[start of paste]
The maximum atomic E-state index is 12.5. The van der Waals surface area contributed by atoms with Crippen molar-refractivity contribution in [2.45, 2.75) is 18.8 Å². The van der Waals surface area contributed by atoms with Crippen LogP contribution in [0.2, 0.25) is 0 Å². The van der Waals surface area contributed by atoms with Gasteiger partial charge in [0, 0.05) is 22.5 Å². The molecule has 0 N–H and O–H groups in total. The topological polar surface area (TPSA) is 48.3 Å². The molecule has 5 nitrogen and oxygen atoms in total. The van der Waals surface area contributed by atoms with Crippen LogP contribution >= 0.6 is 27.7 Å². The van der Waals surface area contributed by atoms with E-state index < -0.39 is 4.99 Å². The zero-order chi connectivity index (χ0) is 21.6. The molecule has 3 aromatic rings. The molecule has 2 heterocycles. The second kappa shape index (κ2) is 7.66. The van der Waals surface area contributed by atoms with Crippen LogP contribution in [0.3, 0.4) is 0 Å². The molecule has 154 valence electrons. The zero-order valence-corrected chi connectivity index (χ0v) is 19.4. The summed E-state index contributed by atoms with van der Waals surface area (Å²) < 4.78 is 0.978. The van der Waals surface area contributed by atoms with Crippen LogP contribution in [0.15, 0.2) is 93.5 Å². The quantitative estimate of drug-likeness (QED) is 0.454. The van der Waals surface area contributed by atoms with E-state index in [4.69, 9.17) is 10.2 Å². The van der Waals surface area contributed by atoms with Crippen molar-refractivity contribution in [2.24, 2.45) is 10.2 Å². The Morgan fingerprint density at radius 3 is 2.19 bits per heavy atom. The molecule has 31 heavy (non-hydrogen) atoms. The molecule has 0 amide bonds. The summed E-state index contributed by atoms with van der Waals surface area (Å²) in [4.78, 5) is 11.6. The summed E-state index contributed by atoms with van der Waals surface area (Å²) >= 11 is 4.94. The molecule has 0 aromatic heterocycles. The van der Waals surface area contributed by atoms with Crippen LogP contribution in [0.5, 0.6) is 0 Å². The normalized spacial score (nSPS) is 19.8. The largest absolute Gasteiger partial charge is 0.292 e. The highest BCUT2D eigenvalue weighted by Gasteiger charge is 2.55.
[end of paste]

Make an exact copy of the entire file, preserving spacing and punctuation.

The maximum atomic E-state index is 12.5. The van der Waals surface area contributed by atoms with Crippen molar-refractivity contribution in [2.45, 2.75) is 18.8 Å². The van der Waals surface area contributed by atoms with Crippen LogP contribution in [0.2, 0.25) is 0 Å². The van der Waals surface area contributed by atoms with Gasteiger partial charge in [0, 0.05) is 22.5 Å². The molecule has 0 N–H and O–H groups in total. The topological polar surface area (TPSA) is 48.3 Å². The molecule has 5 nitrogen and oxygen atoms in total. The van der Waals surface area contributed by atoms with Crippen LogP contribution >= 0.6 is 27.7 Å². The van der Waals surface area contributed by atoms with E-state index < -0.39 is 4.99 Å². The zero-order chi connectivity index (χ0) is 21.6. The molecule has 3 aromatic rings. The molecule has 2 heterocycles. The second kappa shape index (κ2) is 7.66. The van der Waals surface area contributed by atoms with Crippen LogP contribution in [0.3, 0.4) is 0 Å². The molecule has 154 valence electrons. The zero-order valence-corrected chi connectivity index (χ0v) is 19.4. The summed E-state index contributed by atoms with van der Waals surface area (Å²) < 4.78 is 0.978. The van der Waals surface area contributed by atoms with Crippen LogP contribution in [0.15, 0.2) is 93.5 Å². The quantitative estimate of drug-likeness (QED) is 0.454. The van der Waals surface area contributed by atoms with E-state index in [4.69, 9.17) is 10.2 Å². The van der Waals surface area contributed by atoms with Crippen molar-refractivity contribution in [2.24, 2.45) is 10.2 Å². The Morgan fingerprint density at radius 3 is 2.19 bits per heavy atom. The molecule has 31 heavy (non-hydrogen) atoms. The molecule has 0 amide bonds. The summed E-state index contributed by atoms with van der Waals surface area (Å²) in [4.78, 5) is 11.6. The summed E-state index contributed by atoms with van der Waals surface area (Å²) >= 11 is 4.94. The molecule has 0 aromatic heterocycles. The van der Waals surface area contributed by atoms with Crippen LogP contribution in [0.5, 0.6) is 0 Å². The normalized spacial score (nSPS) is 19.8. The largest absolute Gasteiger partial charge is 0.292 e. The highest BCUT2D eigenvalue weighted by Gasteiger charge is 2.55.